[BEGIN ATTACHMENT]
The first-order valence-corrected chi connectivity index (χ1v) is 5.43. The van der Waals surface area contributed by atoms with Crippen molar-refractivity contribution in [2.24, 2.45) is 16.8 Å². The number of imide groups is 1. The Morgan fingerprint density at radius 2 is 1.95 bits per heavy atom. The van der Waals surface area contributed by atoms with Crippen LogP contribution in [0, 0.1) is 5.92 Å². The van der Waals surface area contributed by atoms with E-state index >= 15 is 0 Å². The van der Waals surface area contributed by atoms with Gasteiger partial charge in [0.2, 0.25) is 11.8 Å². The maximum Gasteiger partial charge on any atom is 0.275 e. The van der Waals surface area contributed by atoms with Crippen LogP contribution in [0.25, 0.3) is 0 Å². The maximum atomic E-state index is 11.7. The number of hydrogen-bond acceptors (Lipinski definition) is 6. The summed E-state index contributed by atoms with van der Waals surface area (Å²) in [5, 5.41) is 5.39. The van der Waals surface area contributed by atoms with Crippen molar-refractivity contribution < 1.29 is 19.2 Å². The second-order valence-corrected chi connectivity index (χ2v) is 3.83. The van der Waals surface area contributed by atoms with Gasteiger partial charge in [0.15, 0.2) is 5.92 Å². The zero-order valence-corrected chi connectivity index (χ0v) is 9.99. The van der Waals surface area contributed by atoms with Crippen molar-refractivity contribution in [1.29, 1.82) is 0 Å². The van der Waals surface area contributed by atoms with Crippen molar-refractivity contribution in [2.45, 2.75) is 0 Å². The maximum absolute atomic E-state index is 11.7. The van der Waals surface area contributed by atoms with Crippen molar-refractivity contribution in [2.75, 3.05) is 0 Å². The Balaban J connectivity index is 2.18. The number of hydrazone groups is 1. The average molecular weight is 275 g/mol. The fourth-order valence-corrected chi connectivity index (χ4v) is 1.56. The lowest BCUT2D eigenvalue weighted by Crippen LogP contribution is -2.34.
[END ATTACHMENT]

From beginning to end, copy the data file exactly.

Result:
The first-order valence-corrected chi connectivity index (χ1v) is 5.43. The van der Waals surface area contributed by atoms with Crippen molar-refractivity contribution in [2.24, 2.45) is 16.8 Å². The number of imide groups is 1. The Morgan fingerprint density at radius 2 is 1.95 bits per heavy atom. The van der Waals surface area contributed by atoms with Crippen LogP contribution in [0, 0.1) is 5.92 Å². The van der Waals surface area contributed by atoms with E-state index >= 15 is 0 Å². The van der Waals surface area contributed by atoms with Gasteiger partial charge in [0.2, 0.25) is 11.8 Å². The maximum Gasteiger partial charge on any atom is 0.275 e. The van der Waals surface area contributed by atoms with Crippen LogP contribution in [0.25, 0.3) is 0 Å². The maximum atomic E-state index is 11.7. The number of hydrogen-bond acceptors (Lipinski definition) is 6. The summed E-state index contributed by atoms with van der Waals surface area (Å²) in [5, 5.41) is 5.39. The van der Waals surface area contributed by atoms with Crippen molar-refractivity contribution < 1.29 is 19.2 Å². The second-order valence-corrected chi connectivity index (χ2v) is 3.83. The van der Waals surface area contributed by atoms with Gasteiger partial charge in [0.15, 0.2) is 5.92 Å². The zero-order valence-corrected chi connectivity index (χ0v) is 9.99. The van der Waals surface area contributed by atoms with Crippen molar-refractivity contribution in [1.29, 1.82) is 0 Å². The van der Waals surface area contributed by atoms with Crippen molar-refractivity contribution in [2.45, 2.75) is 0 Å². The maximum absolute atomic E-state index is 11.7. The van der Waals surface area contributed by atoms with Crippen molar-refractivity contribution in [2.75, 3.05) is 0 Å². The Balaban J connectivity index is 2.18. The number of hydrazone groups is 1. The average molecular weight is 275 g/mol. The fourth-order valence-corrected chi connectivity index (χ4v) is 1.56. The lowest BCUT2D eigenvalue weighted by Crippen LogP contribution is -2.34.